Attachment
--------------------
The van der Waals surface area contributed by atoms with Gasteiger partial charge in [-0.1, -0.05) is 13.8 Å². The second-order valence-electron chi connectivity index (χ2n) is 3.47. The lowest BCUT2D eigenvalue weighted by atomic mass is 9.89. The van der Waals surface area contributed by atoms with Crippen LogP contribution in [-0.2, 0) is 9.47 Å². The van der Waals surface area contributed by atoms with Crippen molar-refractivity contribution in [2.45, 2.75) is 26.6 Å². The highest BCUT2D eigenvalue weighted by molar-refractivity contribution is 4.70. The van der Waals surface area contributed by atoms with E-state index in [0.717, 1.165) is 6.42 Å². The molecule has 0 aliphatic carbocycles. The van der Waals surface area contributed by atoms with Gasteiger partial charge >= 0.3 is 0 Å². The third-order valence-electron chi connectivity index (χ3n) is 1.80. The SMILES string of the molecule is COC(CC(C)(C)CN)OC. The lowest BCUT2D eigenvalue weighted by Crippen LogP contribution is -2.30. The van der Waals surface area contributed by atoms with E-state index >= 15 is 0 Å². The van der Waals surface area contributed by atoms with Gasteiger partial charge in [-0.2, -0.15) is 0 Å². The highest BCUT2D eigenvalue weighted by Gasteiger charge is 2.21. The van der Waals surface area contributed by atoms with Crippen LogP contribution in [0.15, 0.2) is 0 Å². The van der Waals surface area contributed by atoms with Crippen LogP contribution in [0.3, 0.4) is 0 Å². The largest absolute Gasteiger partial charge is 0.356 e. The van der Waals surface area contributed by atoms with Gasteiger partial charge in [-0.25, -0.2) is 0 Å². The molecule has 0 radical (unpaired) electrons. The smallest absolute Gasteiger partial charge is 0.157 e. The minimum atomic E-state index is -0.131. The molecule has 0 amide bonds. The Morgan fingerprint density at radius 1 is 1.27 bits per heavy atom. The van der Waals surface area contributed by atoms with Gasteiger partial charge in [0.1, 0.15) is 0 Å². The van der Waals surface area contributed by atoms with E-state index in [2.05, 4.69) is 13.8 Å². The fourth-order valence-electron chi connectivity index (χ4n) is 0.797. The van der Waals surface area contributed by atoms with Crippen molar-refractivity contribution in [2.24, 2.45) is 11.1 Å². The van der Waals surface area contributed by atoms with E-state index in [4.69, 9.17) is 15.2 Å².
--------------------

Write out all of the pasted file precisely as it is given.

The van der Waals surface area contributed by atoms with Gasteiger partial charge in [-0.1, -0.05) is 13.8 Å². The second-order valence-electron chi connectivity index (χ2n) is 3.47. The lowest BCUT2D eigenvalue weighted by atomic mass is 9.89. The van der Waals surface area contributed by atoms with Crippen LogP contribution in [-0.2, 0) is 9.47 Å². The van der Waals surface area contributed by atoms with Crippen molar-refractivity contribution in [2.45, 2.75) is 26.6 Å². The highest BCUT2D eigenvalue weighted by molar-refractivity contribution is 4.70. The van der Waals surface area contributed by atoms with E-state index in [0.717, 1.165) is 6.42 Å². The molecule has 0 aliphatic carbocycles. The van der Waals surface area contributed by atoms with Gasteiger partial charge >= 0.3 is 0 Å². The third-order valence-electron chi connectivity index (χ3n) is 1.80. The SMILES string of the molecule is COC(CC(C)(C)CN)OC. The lowest BCUT2D eigenvalue weighted by Crippen LogP contribution is -2.30. The van der Waals surface area contributed by atoms with E-state index >= 15 is 0 Å². The van der Waals surface area contributed by atoms with Gasteiger partial charge in [-0.2, -0.15) is 0 Å². The highest BCUT2D eigenvalue weighted by Gasteiger charge is 2.21. The van der Waals surface area contributed by atoms with Crippen LogP contribution in [0.15, 0.2) is 0 Å². The van der Waals surface area contributed by atoms with Crippen LogP contribution in [0.3, 0.4) is 0 Å². The largest absolute Gasteiger partial charge is 0.356 e. The van der Waals surface area contributed by atoms with Gasteiger partial charge in [-0.25, -0.2) is 0 Å². The molecule has 0 radical (unpaired) electrons. The smallest absolute Gasteiger partial charge is 0.157 e. The minimum atomic E-state index is -0.131. The molecule has 0 amide bonds. The Morgan fingerprint density at radius 1 is 1.27 bits per heavy atom. The van der Waals surface area contributed by atoms with Gasteiger partial charge in [0.1, 0.15) is 0 Å². The van der Waals surface area contributed by atoms with E-state index in [2.05, 4.69) is 13.8 Å². The fourth-order valence-electron chi connectivity index (χ4n) is 0.797. The van der Waals surface area contributed by atoms with Crippen molar-refractivity contribution in [2.24, 2.45) is 11.1 Å². The van der Waals surface area contributed by atoms with E-state index in [4.69, 9.17) is 15.2 Å².